The resistance of Copenhagen (Cop) rats to mammary tumor development has recently been linked to three loci, but the genes have yet to be cloned and the mechanism of resistance is still largely unknown. In order to determine the cellular events associated with resistance, we prepared mammary whole mounts from Cop and susceptible Wistar Furth (WF) rats 0, 15, 30, 45 and 60 days after treatment with 50 mg/kg N-methyl-N-nitrosourea (MNU). At 15 days, treated rats of both strains had significantly more undifferentiated structures [terminal end buds (TEBs)] and significantly fewer differentiated structures [alveolar buds (ABs)] than untreated rats. Treated Cop rats, however, had significantly more TEBs and fewer ABs than age-matched, treated WF rats. Histological analysis of preneoplastic lesions tentatively identified from the whole mounts showed that like WF rats, Cop rats developed early preneoplastic lesions [intraductal proliferations (IDPs)] by 15 days post-MNU treatment. Unlike IDPs from WF rats, however, the IDPs in Cop rats then decreased in number until they were absent 60 days post-MNU treatment. Furthermore, they failed to progress into more advanced lesions such as ductal carcinomas in situ (DCIS). Finally, we found G-->A activating mutations in codon 12 of the Ha-ras gene in 60% of IDPs from Cop rats and 75% of IDPs from WF rats. Our results show that resistance in Cop rats is not due to a target cell population for the carcinogen that is smaller than in susceptible rats or to the failure of the carcinogen to inhibit mammary gland differentiation. Furthermore, we have shown that Cop rats develop preneoplastic IDPs that harbor Ha-ras mutations but, unlike IDPs in susceptible strains, they fail to progress and ultimately disappear.  (+info)

(8/4090) Demonstration of in vivo mammogenic and lactogenic effects of recombinant ovine placental lactogen and mammogenic effect of recombinant ovine GH in ewes during artificial induction of lactation.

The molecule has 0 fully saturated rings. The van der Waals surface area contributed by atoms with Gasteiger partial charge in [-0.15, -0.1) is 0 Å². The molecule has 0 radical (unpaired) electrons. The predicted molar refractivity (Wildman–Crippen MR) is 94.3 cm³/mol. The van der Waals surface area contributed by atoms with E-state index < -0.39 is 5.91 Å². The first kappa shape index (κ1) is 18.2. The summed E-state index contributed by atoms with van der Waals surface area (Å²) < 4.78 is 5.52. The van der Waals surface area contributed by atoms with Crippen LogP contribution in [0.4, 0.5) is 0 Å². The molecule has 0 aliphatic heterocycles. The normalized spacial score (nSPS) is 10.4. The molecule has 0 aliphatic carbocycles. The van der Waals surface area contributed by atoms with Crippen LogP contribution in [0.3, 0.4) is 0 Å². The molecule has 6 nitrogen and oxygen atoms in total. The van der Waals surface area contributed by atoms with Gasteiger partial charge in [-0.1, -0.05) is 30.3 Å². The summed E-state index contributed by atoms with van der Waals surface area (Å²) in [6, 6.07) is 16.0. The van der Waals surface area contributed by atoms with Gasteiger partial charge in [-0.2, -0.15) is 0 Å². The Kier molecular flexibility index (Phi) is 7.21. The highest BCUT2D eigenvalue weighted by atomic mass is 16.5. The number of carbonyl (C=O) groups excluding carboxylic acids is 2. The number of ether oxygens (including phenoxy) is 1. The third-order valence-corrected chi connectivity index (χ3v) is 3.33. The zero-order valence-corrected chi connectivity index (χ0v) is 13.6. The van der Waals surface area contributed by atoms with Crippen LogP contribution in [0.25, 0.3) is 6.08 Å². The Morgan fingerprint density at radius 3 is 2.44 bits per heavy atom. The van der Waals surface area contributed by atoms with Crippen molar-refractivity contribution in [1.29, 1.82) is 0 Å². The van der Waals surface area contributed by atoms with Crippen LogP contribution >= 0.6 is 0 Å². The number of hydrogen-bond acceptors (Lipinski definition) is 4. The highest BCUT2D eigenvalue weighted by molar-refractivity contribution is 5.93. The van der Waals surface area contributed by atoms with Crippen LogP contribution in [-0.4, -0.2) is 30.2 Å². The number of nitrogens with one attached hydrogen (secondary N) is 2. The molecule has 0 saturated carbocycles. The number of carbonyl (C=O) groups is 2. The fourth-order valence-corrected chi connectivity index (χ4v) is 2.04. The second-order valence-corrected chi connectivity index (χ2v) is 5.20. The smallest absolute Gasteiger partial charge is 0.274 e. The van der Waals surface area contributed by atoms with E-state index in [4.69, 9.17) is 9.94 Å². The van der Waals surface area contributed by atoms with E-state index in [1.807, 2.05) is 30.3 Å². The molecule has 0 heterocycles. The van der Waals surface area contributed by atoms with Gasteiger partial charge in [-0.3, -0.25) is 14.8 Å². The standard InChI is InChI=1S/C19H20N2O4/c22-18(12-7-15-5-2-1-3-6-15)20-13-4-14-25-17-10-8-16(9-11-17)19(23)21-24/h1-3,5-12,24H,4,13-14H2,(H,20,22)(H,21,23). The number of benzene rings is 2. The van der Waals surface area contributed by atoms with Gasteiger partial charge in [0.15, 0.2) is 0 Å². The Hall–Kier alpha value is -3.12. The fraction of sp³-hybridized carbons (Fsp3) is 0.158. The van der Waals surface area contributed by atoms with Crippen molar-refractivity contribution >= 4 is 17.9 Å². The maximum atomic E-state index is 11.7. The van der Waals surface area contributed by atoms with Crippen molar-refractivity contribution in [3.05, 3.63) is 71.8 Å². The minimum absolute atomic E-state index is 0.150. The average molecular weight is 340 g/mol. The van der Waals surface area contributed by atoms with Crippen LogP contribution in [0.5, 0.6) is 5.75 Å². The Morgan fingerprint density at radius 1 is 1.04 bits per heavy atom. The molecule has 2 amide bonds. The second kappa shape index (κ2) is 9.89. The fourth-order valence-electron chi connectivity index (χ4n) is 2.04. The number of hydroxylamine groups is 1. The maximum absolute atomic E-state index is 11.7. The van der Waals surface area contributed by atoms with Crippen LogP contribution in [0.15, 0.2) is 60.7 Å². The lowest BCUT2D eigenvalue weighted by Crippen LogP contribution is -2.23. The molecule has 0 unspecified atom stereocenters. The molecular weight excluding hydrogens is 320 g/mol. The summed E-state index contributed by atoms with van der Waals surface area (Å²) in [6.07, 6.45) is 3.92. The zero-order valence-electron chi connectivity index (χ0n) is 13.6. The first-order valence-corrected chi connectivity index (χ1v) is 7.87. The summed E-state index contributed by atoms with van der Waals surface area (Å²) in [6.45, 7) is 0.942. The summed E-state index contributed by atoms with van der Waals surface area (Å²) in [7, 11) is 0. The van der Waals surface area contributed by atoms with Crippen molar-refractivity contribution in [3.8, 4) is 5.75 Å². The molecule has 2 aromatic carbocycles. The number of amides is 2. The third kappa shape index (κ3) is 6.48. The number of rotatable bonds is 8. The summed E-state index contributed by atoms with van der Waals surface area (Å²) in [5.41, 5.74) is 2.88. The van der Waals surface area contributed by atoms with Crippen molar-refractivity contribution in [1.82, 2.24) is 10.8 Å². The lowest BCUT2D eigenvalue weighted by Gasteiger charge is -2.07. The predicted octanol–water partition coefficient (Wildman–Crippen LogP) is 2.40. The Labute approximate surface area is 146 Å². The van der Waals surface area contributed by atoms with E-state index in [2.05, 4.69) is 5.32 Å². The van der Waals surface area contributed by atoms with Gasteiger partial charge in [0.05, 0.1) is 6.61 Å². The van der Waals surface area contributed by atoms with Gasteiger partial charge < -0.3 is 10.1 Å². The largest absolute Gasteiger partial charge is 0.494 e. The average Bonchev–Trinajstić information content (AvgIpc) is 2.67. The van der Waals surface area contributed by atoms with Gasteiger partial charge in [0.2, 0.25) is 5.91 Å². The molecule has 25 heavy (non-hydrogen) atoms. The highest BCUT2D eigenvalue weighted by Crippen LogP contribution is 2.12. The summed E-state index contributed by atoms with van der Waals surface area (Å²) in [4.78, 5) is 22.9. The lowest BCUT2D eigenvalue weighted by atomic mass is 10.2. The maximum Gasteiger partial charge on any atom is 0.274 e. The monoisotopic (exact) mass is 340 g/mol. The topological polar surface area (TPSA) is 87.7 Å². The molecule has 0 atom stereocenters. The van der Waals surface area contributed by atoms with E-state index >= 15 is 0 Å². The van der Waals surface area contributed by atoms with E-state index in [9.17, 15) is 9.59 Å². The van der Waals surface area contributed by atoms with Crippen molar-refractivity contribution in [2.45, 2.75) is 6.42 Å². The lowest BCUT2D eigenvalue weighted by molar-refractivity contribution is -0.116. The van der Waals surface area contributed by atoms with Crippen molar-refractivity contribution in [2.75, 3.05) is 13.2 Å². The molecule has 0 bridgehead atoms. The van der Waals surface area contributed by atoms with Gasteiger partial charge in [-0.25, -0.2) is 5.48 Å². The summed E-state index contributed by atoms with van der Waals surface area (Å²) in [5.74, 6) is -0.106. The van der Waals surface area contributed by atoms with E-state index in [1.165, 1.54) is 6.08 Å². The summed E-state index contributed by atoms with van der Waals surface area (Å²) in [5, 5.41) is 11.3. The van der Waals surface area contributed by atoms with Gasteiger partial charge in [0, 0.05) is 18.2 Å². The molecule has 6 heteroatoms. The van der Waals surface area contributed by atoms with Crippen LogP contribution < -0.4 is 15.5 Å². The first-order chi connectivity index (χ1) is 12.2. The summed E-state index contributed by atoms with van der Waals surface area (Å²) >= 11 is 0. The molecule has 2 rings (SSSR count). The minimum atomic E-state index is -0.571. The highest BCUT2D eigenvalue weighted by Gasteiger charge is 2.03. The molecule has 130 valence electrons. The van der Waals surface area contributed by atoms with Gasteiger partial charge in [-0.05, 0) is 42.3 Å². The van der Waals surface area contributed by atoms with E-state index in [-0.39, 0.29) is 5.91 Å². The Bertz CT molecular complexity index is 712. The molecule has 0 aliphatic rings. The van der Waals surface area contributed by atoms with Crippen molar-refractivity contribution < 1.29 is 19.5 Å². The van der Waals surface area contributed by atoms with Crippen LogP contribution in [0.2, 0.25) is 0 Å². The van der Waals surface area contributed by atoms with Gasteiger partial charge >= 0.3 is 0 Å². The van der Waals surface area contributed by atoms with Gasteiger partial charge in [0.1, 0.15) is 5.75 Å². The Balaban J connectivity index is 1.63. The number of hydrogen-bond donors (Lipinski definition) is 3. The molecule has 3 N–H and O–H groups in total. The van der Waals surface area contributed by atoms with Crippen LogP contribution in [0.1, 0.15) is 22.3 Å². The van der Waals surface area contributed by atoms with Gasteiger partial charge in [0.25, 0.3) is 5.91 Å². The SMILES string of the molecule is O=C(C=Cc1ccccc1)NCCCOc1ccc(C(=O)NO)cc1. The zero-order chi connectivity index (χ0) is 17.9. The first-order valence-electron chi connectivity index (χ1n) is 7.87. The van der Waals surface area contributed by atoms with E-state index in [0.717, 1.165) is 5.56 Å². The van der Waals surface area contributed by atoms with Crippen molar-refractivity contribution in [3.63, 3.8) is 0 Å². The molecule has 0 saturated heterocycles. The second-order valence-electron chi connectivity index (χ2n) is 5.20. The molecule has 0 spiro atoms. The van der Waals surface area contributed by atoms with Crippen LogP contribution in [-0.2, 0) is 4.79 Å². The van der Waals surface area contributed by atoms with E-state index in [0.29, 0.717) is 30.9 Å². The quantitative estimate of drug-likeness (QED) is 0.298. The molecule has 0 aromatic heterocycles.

The present study demonstrates that ovine placental lactogen (oPL) (ovine chorionic somatotrophin) may have an important role in the mammogenesis and/or lactogenesis of the ewe. Its effects were compared with that already described for ovine growth hormone (oGH). In the first experiment, 40 nulliparous ewes were induced to lactate by means of a 7 day (days 1-7) oestro-progestative treatment (E2+P4). The ewes from Group 1 (n=12) received no further treatment, while those of the other groups received either recombinant oGH (roGH, 28 micrograms/kg, i.m., twice daily, Group 2, n=12) or recombinant oPL (roPL, 79 micrograms/kg, i.m., twice daily, Group 3, n=12) from day 11 to 20. All ewes received 25 mg hydrocortisone acetate (HC) twice daily on days 18-20. Control Group 00 (n=2) received no steroid treatment at all, and the control Group 0 (n=2) received only the E2+P4 treatment. Thirteen ewes (three from each experimental group and the two of each control group) were slaughtered at the end of hormone treatments (day 21) before any milking stimulus. The 27 remaining ewes from Groups 1-3 were machine-milked and milk yields recorded daily from day 21 to 76. The E2+P4 treatment enhanced the plasma levels of oPRL, oGH and IGF-I between days 1 and 7 by 1.5, 2. 3 and 2.6 times respectively (P=0.002); roGH treatment induced a highly significant enhancement of IGF-I plasma levels from day 11 to 20, whereas a similar effect appeared for roPL-treated ewes only from day 17 to 20 (P<0.01). Eight weeks after the last exogenous hormone injections, milk yields of both roGH- and roPL-treated groups progressively rose to twice that of unsupplemented groups (P<0.001). The mammary DNA content on day 21 was higher for animals which received either oGH or oPL but, due to individual variations in so few samples (n=3), this difference was not significant. No beta-casein was measured in mammary tissue from control ewes, whereas steroid-treated ewes (E2+P4+HC) had higher casein concentrations regardless of subsequent hormonal treatment on days 11-20 (P<0.001). beta-Casein concentrations in mammary parenchyma of roGH-treated ewes did not differ from that of ewes which received only E2+P4+HC; roPL supplementation clearly enhanced expression of beta-casein (P<0.001). IGF-I stimulation by either roGH or roPL was more precisely examined during a second experiment, in which two twice-daily i.m. doses (58 or 116 micrograms/kg) of either roGH or roPL were administered to four groups of six ewes that were E2+P4 treated as those of Experiment 1. A control group (n=6) received no exogenous hormone from day 11 to 13. On day 13, hourly blood samples were taken from all ewes over 11 h. Both doses of roGH significantly stimulated IGF-I in a dose-dependent manner. The 58 micrograms/kg dose of roPL did not significantly stimulate IGF-I, but although being somewhat less efficient than the 58 micrograms/kg dose of roGH, the 116 micrograms/kg dose of roPL significantly stimulated IGF-I secretion (P<0. 001). These results suggest that mammogenesis and/or lactogenesis in the ewe is in part controlled by somatotrophic hormones such as oGH and oPL and that IGF-I could be one of the mediators of these hormones.  (+info)